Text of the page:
The sky is not an ethereal, sterile realm. It’s teeming with bacteria, and scientists say that the microbes play a powerful role in producing rain and snow.While the idea that bacteria could prompt precipitation was previously known, a paper published this week in Science shows that they’re more important than anyone expected.
Researchers led by Louisiana State University microbiologist Brent Christner analyzed snow samples from around the world, categorizing the content of their “nucleators” — tiny particles that help water vapor coalesce and freeze.
All snow and most rain begins as ice. Though water is widely thought to have a freezing point of zero degrees Celsius, it’s not so simple in the clouds, where pristine vapors only bind to form ice crystals at exceedingly cold temperatures. Nucleators let crystallization happen in the less extreme conditions that prevail in much of Earth’s troposphere.
Christner found bacteria, technically known as “biological ice nucleators,” in an atmospheric context. High levels of bacteria were present in nearly every sample.
“Atmospheric scientists haven’t previously recognized that these particles are so widely distributed,” he said.
The findings raise the question of how climate change and human activities will affect bacterial balances in the sky. More immediately, they’re a starting point for research on bacterial contributions to cloud formation and precipitation.
In its latest report, the International Panel on Climate Change said that the impact of feedback loops involving clouds on global weather patterns are the “largest source of uncertainty” in current predictions of climate change.
Christner’s findings won’t overturn the IPCC’s fundamental conclusions — a high probability of dramatically rising global temperatures — but they should spur research that will help scientists predict the changes in greater detail, said Princeton University climate scientist Leo Donner, who was not involved in the study. …
The fact that bacteria could cause snow and rain was discovered almost by accident in the 1970s by study co-author David Sands, a Montana State University plant pathologist, during his research on Pseudomonas syringae, a microbe that causes ice to form on leaves.
Unable to discover the source of repeatedly infected fields, Sands exasperatedly took to the skies. He did the scientific equivalent of dragging a cup through the clouds — and lo and behold, there was P. syringae.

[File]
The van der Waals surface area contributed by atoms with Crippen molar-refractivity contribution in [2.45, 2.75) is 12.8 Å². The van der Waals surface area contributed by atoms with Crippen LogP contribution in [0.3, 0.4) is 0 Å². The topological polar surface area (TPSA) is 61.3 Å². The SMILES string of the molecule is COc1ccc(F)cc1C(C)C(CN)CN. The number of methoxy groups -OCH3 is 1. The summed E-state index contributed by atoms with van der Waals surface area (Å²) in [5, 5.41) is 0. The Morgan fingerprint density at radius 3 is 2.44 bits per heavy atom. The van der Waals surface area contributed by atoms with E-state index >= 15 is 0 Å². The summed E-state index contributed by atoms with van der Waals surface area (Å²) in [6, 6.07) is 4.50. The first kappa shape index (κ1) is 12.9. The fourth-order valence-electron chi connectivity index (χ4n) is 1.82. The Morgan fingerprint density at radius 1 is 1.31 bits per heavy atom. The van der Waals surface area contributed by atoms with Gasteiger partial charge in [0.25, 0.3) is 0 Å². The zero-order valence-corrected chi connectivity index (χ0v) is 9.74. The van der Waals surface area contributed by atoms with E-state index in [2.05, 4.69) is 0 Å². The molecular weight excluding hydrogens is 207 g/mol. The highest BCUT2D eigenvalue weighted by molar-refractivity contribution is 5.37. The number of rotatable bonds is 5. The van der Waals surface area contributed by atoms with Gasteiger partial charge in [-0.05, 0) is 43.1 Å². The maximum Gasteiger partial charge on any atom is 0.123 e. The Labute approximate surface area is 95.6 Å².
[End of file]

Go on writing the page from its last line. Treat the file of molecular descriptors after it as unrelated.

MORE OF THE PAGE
P. syringae is not the only biological ice nucleator, but it is the most common, and all varieties share a protein structure that provides a scaffold for free-floating water molecules. Once bound to the bacteria and to each other, the water vapors are able to freeze, and eventually fall back to Earth.
In a pure state, water vapors freeze at temperatures below -35 degrees Celsius. Nucleators allow this to happen in warmer conditions, and Christner’s study found that bacteria are the most common warm-temperature nucleators of all.
Researchers never realized bacteria could be so widespread in the clouds, said Christner, because the technologies used to measure fine dust — traditionally seen as the most important nucleator — ignore microbe-sized particles.
“It’s not that these atmospheric scientists are idiots — they’re not,” he said. “But biological nucleators were not previously recognized as being that abundant or important. They’re going to have to revise that.” – wired
Still tempted to eat fresh snow? Don’t worry. Go ahead. Few people know that there are more bacterial cells than human cells in our bodies. And guess what? You know that fresh smell after it rains? You guessed it… bacteria.
Most people notice a distinctive smell in the air after it rains. It’s frequently linked with spring, as the smell of fresh cut grass is associated with summer. You’ll find it in a lot of poetry and also on many inspirational lists of things to be happy about. But what causes it?
As it turns out, the smells people associate with rainstorms can be caused by a number of things. One of the more pleasant rain smells, the one we often notice in the woods, is actually caused by bacteria! Actinomycetes, a type of filamentous bacteria, grow in soil when conditions are damp and warm. When the soil dries out, the bacteria produces spores in the soil. … The moist air easily carries the spores to us so we breathe them in. These spores have a distinctive, earthy smell we often associate with rainfall. – howstuffworks